In her memoir Rude, the former Mail Online columnist Katie Hopkins reveals her true self. She does this by accident, because she has no self-awareness, but it is there, on page 233:
It may we’ll [sic] be that by the time you are reading this I will be going through a dominatrix phase… a fierce bedroom warrior, nipples pinched tight by clamps, an orange in my gob, more buckles than a boot store, locked into a metal girdle with only my front bottom on show.
Oh Katie! Don’t you know anything? The dominatrix doesn’t wear the nipple clamps; she doesn’t suck the orange; she isn’t locked into a metal girdle. This is the costume of the masochist.
Once you realise that Katie’s op-ed is the faulty instrument of her unfulfilled sexual longings, it is easy not to mind her politics so much: her snobbery; her loathing of feminists; her description of migrants, in a Sun column as ‘cockroaches’. (I didn’t mind her calling for a final solution on Twitter because she obviously didn’t know what the Final Solution was.)
Her politics are mere projection: she is the outsider seeking sanctuary, she is the woman coveting power. I have always found her anger fascinating — and here is the raw material in Rude, incoherent and disorganised, but present in her accidental prose.
Rude is, essentially, a self-help book from a nutter but there is one immutable truth in it: her epilepsy. She went to Sandhurst, but collapsed on the parade ground, and was expelled from her natural element, which is working-class men screaming at her — the army. Her fits got so bad that her father said that if she were an animal, she would be put down. Three paragraphs in, and what else is there to say?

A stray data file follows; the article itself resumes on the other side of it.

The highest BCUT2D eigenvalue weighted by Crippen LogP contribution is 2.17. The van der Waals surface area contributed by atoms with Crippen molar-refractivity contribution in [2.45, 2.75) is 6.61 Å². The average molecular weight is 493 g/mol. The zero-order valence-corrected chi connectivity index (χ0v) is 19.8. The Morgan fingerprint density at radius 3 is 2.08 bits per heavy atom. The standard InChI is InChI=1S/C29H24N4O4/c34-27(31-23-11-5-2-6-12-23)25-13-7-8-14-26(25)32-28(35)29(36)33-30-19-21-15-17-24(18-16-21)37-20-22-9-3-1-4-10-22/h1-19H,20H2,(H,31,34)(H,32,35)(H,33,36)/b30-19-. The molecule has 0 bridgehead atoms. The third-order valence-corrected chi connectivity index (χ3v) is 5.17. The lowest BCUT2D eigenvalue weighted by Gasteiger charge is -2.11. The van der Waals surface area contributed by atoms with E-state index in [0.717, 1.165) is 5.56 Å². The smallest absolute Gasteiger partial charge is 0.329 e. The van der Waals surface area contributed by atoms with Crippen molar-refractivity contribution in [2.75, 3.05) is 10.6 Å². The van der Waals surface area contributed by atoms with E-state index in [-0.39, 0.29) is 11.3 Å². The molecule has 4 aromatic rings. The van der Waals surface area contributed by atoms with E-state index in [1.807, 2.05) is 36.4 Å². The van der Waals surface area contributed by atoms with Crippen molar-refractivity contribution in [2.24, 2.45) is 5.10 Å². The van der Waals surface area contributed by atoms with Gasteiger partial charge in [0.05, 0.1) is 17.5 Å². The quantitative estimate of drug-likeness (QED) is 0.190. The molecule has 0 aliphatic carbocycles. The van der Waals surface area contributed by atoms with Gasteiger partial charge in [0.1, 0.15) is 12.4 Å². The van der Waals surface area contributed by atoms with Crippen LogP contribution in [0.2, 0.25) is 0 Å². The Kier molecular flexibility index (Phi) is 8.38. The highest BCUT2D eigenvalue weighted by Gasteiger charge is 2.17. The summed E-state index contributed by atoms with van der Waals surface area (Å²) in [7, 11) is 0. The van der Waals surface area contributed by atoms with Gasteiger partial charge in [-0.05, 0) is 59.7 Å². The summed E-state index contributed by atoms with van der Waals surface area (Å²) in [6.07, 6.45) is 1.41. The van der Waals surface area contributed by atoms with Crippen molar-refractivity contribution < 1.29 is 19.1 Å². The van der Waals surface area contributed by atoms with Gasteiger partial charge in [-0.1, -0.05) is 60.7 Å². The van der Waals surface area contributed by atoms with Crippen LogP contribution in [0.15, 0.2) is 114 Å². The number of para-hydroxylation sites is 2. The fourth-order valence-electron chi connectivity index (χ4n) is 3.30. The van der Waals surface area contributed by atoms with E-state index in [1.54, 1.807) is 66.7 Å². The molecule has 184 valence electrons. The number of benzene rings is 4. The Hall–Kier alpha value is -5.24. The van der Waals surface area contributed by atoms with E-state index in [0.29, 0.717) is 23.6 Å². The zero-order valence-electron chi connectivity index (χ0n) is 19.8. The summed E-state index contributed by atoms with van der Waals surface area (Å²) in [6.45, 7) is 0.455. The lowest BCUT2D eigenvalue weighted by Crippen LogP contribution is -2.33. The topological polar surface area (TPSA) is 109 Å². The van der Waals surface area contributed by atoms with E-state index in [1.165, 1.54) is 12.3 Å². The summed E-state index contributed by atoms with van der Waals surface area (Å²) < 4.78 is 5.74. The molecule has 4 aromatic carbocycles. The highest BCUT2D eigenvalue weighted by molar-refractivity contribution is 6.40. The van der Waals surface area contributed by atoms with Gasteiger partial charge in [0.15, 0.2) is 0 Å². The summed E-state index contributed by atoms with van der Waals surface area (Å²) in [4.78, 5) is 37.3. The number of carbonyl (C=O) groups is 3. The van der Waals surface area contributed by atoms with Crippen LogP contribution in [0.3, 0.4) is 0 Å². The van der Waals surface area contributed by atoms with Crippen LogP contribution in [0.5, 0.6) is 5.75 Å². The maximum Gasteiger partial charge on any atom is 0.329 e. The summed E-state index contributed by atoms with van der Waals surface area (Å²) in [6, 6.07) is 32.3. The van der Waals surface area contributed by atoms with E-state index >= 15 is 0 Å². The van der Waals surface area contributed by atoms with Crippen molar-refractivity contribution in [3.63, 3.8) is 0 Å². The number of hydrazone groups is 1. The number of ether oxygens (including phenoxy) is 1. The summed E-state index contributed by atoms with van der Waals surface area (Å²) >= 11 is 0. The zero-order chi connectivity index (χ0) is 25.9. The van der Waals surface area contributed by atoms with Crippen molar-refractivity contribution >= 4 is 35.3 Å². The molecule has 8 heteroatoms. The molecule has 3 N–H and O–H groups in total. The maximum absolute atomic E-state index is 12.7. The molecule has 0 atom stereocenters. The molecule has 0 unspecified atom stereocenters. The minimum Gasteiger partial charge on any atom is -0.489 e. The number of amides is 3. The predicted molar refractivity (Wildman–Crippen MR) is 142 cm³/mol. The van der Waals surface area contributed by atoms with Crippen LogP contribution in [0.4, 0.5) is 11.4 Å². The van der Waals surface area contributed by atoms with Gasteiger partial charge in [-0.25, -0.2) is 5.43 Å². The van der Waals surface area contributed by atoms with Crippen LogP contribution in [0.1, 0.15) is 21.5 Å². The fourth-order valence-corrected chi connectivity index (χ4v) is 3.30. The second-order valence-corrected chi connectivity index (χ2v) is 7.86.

Not much, and so Rude is a list of things she hates, written in the duplicitous style of a semi-educated ‘just folks’ everywoman who is vastly more irritating than the real Katie Hopkins, or anyone.
She hates fat people because they chose their disability, and she did not. She hates most women — full-time mothers, single mothers, and particularly working-class single mothers (she is lower middle class — close enough to fear the council estate). Men get off more lightly — she only really hates men with ‘micro-penises’, lefties and gingers. She likes a certain kind of working-class man a lot; there is a reverie about an odd-job man, naked under his boiler suit in Lundy, and this passage is, by far, the best descriptive writing in Rude.
Perhaps her real genre is pornography. I sense an urge in Katie for much rough sex — why else would you join the army? — but she is conventional enough to avoid this in life. No functioning woman over 40 can have rough sex with odd-job men in Lundy — and Katie, with her grade 8 in piano, is proud to function. She attempts, rather, to experience rough sex through her columns — which is, if you will forgive me, a hiding to nothing, and is why her political writing makes no sense at all.
For example, she loves strong women —she writes a homage to her cleaner as evidence — and other women over 40, who she names ‘the big boobers’. But she also disapproves of maternity leave, and thinks that ultra-orthodox Jewish women who shave their heads and wear wigs are having ‘a right laugh’. It is gobbledegook, and I am not surprised that some gentlemen columnists want to strangle her.
I suspect that, somewhere inside the construct, she knows that a pathology is not a career. And so she is thrillingly self-destructive. At these times, I come quite close to loving her. She criticises Paul Dacre, editor-in-chief of the Daily Mail. She pictures Sarah Vine — a Mail columnist, also Michael Gove’s wife — ‘with Mr Dacre’s hand up her back working her mouth, spitting out whatever editorial he wants’. When she claimed a newspaper editor — Dacre again ?— insists his female employees wear high heels because ‘he believes women in brogues are lesbians’, I wondered if Rude was close to her last word, and I was right. Last week she left MailOnline, in that richly suggestive phrase, by mutual consent.
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